The Ebola media craze has finally reached higher education, and Kent State University in Kent, Ohio, is responding appropriately, without fueling the news and social media paranoia.
Earlier this week, media reports indicated that the second healthcare worker diagnosed with Ebola in Dallas, Texas, had recently visited Ohio and stayed with three Kent State employees, who are also the patient’s relatives. The patient is also a Kent State graduate. The university directed those three exposed employees to stay home, and a media frenzy ensued.
Kent State reacted swiftly to media speculation, posting a statement on the university website, holding a press conference and sharing updates on social media. Kent State President Beverly Warren has also used her Twitter account to communicate how the university is addressing the issue and speculation.
Tara Smith, a Kent State associate professor of epidemiology, posted her take on the situation at Kent State: Here’s What It Looks Like When Ebola Fear Comes to the Heartland. “When news broke, the university immediately commenced an ‘all hands on deck’ response,” she writes, adding that the response had been met with mixed reviews on campus.
From my distant perspective, I think Kent State is doing everything right. The response was swift yet measured. Social media is playing a critical role. Campus leaders are taking a proactive approach to communicating.
Still, the media attention continues.
“Unfortunately,” writes Smith, “the worst part of the situation has indeed been the news media. Radio stations suggested that Ebola would be spread far and wide around Kent and Cleveland, that the plane the patient flew on should have been nuked and never used again, baggage handlers at Cleveland Hopkins International Airport should be quarantined because ‘they may have touched her suitcase’ and that everyone was at risk, no matter how tenuous their connection to the area and the patient.”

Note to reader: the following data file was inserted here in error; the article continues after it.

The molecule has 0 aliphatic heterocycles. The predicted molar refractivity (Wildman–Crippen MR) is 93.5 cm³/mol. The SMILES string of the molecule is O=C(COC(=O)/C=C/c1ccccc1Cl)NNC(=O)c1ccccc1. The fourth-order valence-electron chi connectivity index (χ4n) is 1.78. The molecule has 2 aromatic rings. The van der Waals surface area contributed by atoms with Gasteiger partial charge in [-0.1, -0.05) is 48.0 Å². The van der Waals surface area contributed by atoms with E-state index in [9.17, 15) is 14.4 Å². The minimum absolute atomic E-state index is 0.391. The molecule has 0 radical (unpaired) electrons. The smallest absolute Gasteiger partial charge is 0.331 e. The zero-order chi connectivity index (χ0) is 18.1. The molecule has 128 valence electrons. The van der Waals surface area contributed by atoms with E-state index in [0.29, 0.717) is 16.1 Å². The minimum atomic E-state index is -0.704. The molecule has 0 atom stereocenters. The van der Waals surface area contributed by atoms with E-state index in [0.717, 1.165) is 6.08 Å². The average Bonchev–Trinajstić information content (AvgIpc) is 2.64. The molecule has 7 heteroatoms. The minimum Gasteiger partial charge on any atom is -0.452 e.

The media attention may have a silver lining. A MediaMiser post from earlier this month suggests that the increased media attention “could be a good thing for overall efforts to fight the smouldering outbreak in West Africa.”
It seems they finally have it.
Yet a week or so since that post, U.S. media attention has shifted markedly from the crisis in Africa to the cases in the U.S. Even as Americans become more aware of Ebola, we are still confused about how the disease is transmitted.
For higher education institutions in the U.S. and elsewhere, we find ourselves with an opportunity to educate and communicate. With many international students studying on our campuses, we are targets of fearful U.S. citizens who may wonder whether students from other countries or professors returning from abroad might be carriers of the disease. We will need to communicate rationally about the potential concerns surrounding Ebola in our countries, how we are equipped to address the potential of exposure and what precautions we are taking to minimize risk. We also have the opportunity to help educate the public. We will have ample opportunity to do so, because this concern is not likely to go away any time soon.
Related: From The Chronicle of Higher Education: As Ebola Fears Touch Campuses, Officials Respond With an “Excess of Caution”.